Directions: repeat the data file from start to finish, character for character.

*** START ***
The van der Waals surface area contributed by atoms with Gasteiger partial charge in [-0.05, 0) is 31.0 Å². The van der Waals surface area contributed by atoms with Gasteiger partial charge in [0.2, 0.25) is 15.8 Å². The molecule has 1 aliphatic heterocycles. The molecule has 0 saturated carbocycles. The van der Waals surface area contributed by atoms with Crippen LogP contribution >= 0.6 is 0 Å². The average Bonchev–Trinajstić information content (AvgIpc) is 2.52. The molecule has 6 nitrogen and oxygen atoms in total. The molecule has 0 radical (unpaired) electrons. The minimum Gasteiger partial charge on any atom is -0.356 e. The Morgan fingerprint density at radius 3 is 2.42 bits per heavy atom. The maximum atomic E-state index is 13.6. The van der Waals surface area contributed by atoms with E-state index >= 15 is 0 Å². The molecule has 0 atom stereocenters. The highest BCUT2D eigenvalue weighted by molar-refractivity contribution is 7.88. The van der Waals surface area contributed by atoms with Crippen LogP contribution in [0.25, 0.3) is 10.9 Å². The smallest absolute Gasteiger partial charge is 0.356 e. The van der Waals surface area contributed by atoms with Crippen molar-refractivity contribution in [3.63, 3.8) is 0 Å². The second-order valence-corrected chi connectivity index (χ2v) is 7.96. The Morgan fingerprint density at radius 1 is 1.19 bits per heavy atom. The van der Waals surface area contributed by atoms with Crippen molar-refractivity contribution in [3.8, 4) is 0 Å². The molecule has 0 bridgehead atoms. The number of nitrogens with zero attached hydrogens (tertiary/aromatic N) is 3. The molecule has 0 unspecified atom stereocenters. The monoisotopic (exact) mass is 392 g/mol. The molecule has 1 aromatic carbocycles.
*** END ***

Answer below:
The van der Waals surface area contributed by atoms with Gasteiger partial charge in [-0.05, 0) is 31.0 Å². The van der Waals surface area contributed by atoms with Gasteiger partial charge in [0.2, 0.25) is 15.8 Å². The molecule has 1 aliphatic heterocycles. The molecule has 0 saturated carbocycles. The van der Waals surface area contributed by atoms with Crippen LogP contribution >= 0.6 is 0 Å². The average Bonchev–Trinajstić information content (AvgIpc) is 2.52. The molecule has 6 nitrogen and oxygen atoms in total. The molecule has 0 radical (unpaired) electrons. The minimum Gasteiger partial charge on any atom is -0.356 e. The Morgan fingerprint density at radius 3 is 2.42 bits per heavy atom. The maximum atomic E-state index is 13.6. The van der Waals surface area contributed by atoms with E-state index >= 15 is 0 Å². The molecule has 0 atom stereocenters. The highest BCUT2D eigenvalue weighted by molar-refractivity contribution is 7.88. The van der Waals surface area contributed by atoms with Crippen LogP contribution in [0.25, 0.3) is 10.9 Å². The smallest absolute Gasteiger partial charge is 0.356 e. The van der Waals surface area contributed by atoms with Crippen molar-refractivity contribution in [3.63, 3.8) is 0 Å². The second-order valence-corrected chi connectivity index (χ2v) is 7.96. The Morgan fingerprint density at radius 1 is 1.19 bits per heavy atom. The van der Waals surface area contributed by atoms with Crippen molar-refractivity contribution in [3.8, 4) is 0 Å². The molecule has 0 bridgehead atoms. The number of nitrogens with zero attached hydrogens (tertiary/aromatic N) is 3. The molecule has 0 unspecified atom stereocenters. The monoisotopic (exact) mass is 392 g/mol. The molecule has 1 aromatic carbocycles.